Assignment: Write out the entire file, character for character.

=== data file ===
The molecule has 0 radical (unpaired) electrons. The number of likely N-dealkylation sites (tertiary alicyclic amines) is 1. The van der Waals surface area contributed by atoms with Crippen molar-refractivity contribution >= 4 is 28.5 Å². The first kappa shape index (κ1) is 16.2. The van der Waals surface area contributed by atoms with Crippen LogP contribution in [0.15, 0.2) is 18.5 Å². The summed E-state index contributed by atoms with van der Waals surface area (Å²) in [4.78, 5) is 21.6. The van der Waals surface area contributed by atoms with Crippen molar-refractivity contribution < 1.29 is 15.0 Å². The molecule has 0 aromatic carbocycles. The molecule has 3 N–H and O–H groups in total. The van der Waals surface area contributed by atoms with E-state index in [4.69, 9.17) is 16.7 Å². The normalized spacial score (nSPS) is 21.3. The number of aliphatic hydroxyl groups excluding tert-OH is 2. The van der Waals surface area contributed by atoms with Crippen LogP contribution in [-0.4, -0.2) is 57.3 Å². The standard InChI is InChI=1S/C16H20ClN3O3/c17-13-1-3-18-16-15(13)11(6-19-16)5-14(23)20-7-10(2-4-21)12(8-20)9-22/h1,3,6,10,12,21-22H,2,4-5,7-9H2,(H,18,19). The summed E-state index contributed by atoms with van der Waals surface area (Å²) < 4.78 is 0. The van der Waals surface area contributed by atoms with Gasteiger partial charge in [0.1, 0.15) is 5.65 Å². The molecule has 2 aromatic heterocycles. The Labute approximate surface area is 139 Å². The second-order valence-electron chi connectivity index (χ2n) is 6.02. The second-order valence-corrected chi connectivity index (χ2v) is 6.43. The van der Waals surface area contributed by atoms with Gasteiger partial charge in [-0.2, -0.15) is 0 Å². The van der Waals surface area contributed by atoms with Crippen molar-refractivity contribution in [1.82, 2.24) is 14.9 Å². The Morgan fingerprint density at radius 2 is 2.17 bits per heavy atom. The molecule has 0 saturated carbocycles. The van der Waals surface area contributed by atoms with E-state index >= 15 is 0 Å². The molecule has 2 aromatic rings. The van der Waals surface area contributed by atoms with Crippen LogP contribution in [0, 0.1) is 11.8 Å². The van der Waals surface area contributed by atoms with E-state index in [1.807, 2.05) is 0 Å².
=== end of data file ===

The molecule has 0 radical (unpaired) electrons. The number of likely N-dealkylation sites (tertiary alicyclic amines) is 1. The van der Waals surface area contributed by atoms with Crippen molar-refractivity contribution >= 4 is 28.5 Å². The first kappa shape index (κ1) is 16.2. The van der Waals surface area contributed by atoms with Crippen LogP contribution in [0.15, 0.2) is 18.5 Å². The summed E-state index contributed by atoms with van der Waals surface area (Å²) in [4.78, 5) is 21.6. The van der Waals surface area contributed by atoms with Crippen molar-refractivity contribution < 1.29 is 15.0 Å². The molecule has 0 aromatic carbocycles. The molecule has 3 N–H and O–H groups in total. The van der Waals surface area contributed by atoms with E-state index in [4.69, 9.17) is 16.7 Å². The normalized spacial score (nSPS) is 21.3. The number of aliphatic hydroxyl groups excluding tert-OH is 2. The van der Waals surface area contributed by atoms with Crippen LogP contribution in [-0.4, -0.2) is 57.3 Å². The standard InChI is InChI=1S/C16H20ClN3O3/c17-13-1-3-18-16-15(13)11(6-19-16)5-14(23)20-7-10(2-4-21)12(8-20)9-22/h1,3,6,10,12,21-22H,2,4-5,7-9H2,(H,18,19). The summed E-state index contributed by atoms with van der Waals surface area (Å²) < 4.78 is 0. The van der Waals surface area contributed by atoms with Gasteiger partial charge in [0.1, 0.15) is 5.65 Å². The molecule has 2 aromatic heterocycles. The Labute approximate surface area is 139 Å². The second-order valence-electron chi connectivity index (χ2n) is 6.02. The second-order valence-corrected chi connectivity index (χ2v) is 6.43. The van der Waals surface area contributed by atoms with Gasteiger partial charge in [-0.2, -0.15) is 0 Å². The van der Waals surface area contributed by atoms with Crippen molar-refractivity contribution in [1.82, 2.24) is 14.9 Å². The Morgan fingerprint density at radius 2 is 2.17 bits per heavy atom. The molecule has 0 saturated carbocycles. The van der Waals surface area contributed by atoms with E-state index >= 15 is 0 Å². The molecule has 2 aromatic rings. The van der Waals surface area contributed by atoms with Crippen LogP contribution in [0, 0.1) is 11.8 Å². The van der Waals surface area contributed by atoms with E-state index in [1.807, 2.05) is 0 Å².